Martin Greenberg and Paula Fox‘s essay in the New York Review of Books on Howard Norman’s 2010 novel, What Is Left the Daughter, was nice to see, though I don’t know if it’ll do much to make a sale. More to the point, the piece seems to skirt much of what makes Norman an interesting writer. What Greenberg and Fox largely admire in the novel is its hardscrabble, workaday milieu—the residents of a coastal town in Newfoundland going about their business until some bad news involving love and murder intrudes. As they put it, “Norman blends the ordinary with the ordinary … throughout the novel so that the ordinary, deepening, acquires more than ordinary weight.”
This makes sense if you define “ordinary,” as Greenberg and Fox seem to, as relating to working-class folk and their simple ways. In discussing this “ordinary” aspect of the novel, the authors are riffing on a passage in which the narrator, Wyatt, takes a job fishing junk out of Halifax’s port. As they point out, a lot of funny things end up in the water, and the job has a funny name (“detritus gaffer”). But, as is often the case in this novel (and 1994’s The Bird Artist, this novel’s close cousin), a grimness and gallows humor usually accompanies such scenes. Wyatt writes about something else he found in the water, an object Greenberg and Fox neglect to mention:
[W]e’ve had one suicide, too, floating face-down near the mouth of the harbor. Fishing line had twisted his fishing pole around his leg like a splint. That sight was hard to take… We held the poor fellow against the hull of our boat with gaffing hooks, used the walkie-talkie, and waited there until the harbor police took over. We knew it was a suicide because the next morning an article in the Mail said he—his name was Russell Leminster—had left a note to that effect. “Who knows,” Evie said, “what goes through someone’s mind, eh? Maybe he felt a sense of order was important, so he went fishing first. Then came the next thing.”
What Norman is routinely drawing your attention to within this ordinariness is strangeness, usually of a mordant sort. In Daughter, that’s built into Wyatt’s character, who tells us on page four that, “My own mother, Katherine, and my father, Joseph, leapt from separate bridges in Halifax on the same evening.” It’s in a newspaper headline on the event (“LOCAL BOY ORPHANED BY BRIDGES”) and in the fact that his mother died with a collection of 58 radios. It’s in his cousin Tilda’s interest not only in becoming a “professional mourner” but in her compulsion to memorize obituaries and compose her own fictional ones. When violence explodes out of a setting like this, it feels strange as well—fated, almost magical. As the murder central to the novel occurs, Wyatt recalls that “things then seemed to happen in a dream—I mean, in the way a dream can tamper with all common sense, make you feel you’re both participating in something and watching at some remove.”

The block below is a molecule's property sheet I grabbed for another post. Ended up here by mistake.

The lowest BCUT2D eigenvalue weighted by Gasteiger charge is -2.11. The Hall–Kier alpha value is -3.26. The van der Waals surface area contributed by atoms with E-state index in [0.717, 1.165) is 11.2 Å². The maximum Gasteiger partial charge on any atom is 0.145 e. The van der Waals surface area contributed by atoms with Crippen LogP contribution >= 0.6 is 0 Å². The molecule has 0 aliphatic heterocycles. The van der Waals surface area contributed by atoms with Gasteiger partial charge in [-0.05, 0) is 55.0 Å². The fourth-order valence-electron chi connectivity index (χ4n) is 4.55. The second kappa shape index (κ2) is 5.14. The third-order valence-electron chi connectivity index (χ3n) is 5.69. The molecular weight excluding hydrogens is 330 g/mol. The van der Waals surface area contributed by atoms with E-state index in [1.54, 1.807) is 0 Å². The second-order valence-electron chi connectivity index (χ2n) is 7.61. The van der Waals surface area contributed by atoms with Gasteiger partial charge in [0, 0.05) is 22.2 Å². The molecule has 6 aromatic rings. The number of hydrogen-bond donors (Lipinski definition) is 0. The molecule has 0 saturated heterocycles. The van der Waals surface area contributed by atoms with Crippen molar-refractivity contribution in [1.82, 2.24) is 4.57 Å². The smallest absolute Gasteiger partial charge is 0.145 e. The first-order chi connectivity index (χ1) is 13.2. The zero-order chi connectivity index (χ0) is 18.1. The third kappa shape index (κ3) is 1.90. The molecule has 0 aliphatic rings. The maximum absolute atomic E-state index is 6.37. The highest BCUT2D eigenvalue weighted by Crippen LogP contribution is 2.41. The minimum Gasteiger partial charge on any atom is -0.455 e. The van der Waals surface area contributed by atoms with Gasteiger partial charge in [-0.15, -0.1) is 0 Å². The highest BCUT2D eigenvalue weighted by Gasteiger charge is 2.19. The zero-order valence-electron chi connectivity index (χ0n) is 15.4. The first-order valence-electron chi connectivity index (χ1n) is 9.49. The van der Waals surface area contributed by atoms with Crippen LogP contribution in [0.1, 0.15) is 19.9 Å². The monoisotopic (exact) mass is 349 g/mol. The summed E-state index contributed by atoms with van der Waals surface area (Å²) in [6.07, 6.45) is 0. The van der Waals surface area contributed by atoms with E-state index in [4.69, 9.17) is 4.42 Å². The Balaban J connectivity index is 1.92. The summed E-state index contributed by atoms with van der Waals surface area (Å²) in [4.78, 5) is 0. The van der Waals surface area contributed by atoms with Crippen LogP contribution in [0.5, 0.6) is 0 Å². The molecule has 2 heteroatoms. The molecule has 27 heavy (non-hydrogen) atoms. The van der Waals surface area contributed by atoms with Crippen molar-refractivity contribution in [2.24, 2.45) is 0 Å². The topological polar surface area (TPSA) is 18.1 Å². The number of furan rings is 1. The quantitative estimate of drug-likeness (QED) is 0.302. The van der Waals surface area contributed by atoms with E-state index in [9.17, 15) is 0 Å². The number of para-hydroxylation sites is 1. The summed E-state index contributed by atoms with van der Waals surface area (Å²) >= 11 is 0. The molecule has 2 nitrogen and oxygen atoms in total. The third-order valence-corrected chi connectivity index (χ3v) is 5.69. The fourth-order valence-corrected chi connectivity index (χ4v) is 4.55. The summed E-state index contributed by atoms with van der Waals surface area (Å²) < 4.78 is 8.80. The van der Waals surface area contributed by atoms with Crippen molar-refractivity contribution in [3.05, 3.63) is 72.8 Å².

The Bird Artist, which shares Daughter‘s setting and a central character who’s an earnest, heartsick young man, might be a better example of the storm-clouded mood Norman is capable of conjuring. Though we know that novel’s central murder on page one, its drama comes from its intense, willful characters and the unusual work of its residents; the narrator and source of the book’s title is skilled at drawing and painting birds, and undergoes intense training via correspondence from an impossible-to-please teacher. The drama is also part of the novel’s language itself, rich not just with unusual professions and names but details about classical music and lists of birds (puffins, auks, cormorants, water pipits, three-toed woodpeckers, diver ducks, harlequins, grey jays, yellow-bellied sapsuckers, and on and on.)
Strange, but not comical. And not melodramatic either, though Norman’s plots involving love and murder could easily accommodate the latter. Norman’s precision with language helps him avoid that concern, as does his precision with time. He routinely gives precise dates for signature events in both novels: “So there I was, a spectacle for every Haligonian to pity, victim of a SORDID LOVE TRIANGLE, orphaned all of a single hour, on August 27, 1941, between six and seven o’clock…” At first it seems gimmicky, an attempt to apply a patina of history-book authenticity to the narrative. But in both novels, dates are anchors, reminders that there is indeed a real world these characters occupy, however detached their minds and actions might drift from it.
Norman has a beautiful nonfiction piece in the new Conjunctions—an excerpt from a forthcoming memoir—that’s also anchored in a particular date: “Radio From the Cities” takes place on December 8, 1980, the day John Lennon was killed. Norman was in the Northwest Territories, recording folktales told by the locals, and that night he grieved with members of a local Beatles cover band called Nanook the Gook. As in his novels, the setting here is drab and a bit forbidding—it’s snowing hard that night—but Norman can bring a mystical feel to a fact-based story too. A radio host’s weather report, we learn, “included recriminations”—notices on who in town might have offended a spirit named Sedna, who brought on the ill weather. The excerpt ends with a folktale that captures the mood of the place better than any bit of reportage would, but the mood emerges in the cold facts of the story too. When the radio brings the news about Lennon, Norman writes, “I imagined then this radio message physically manifesting itself as a net and floating out in the air into eternity.” Tuning into shortwave stations, he notes that “the death of John Lennon was being talked about in so many languages it was mind-boggling. It was a murder translated everywhere.” An ordinary moment, but, in his hands, not.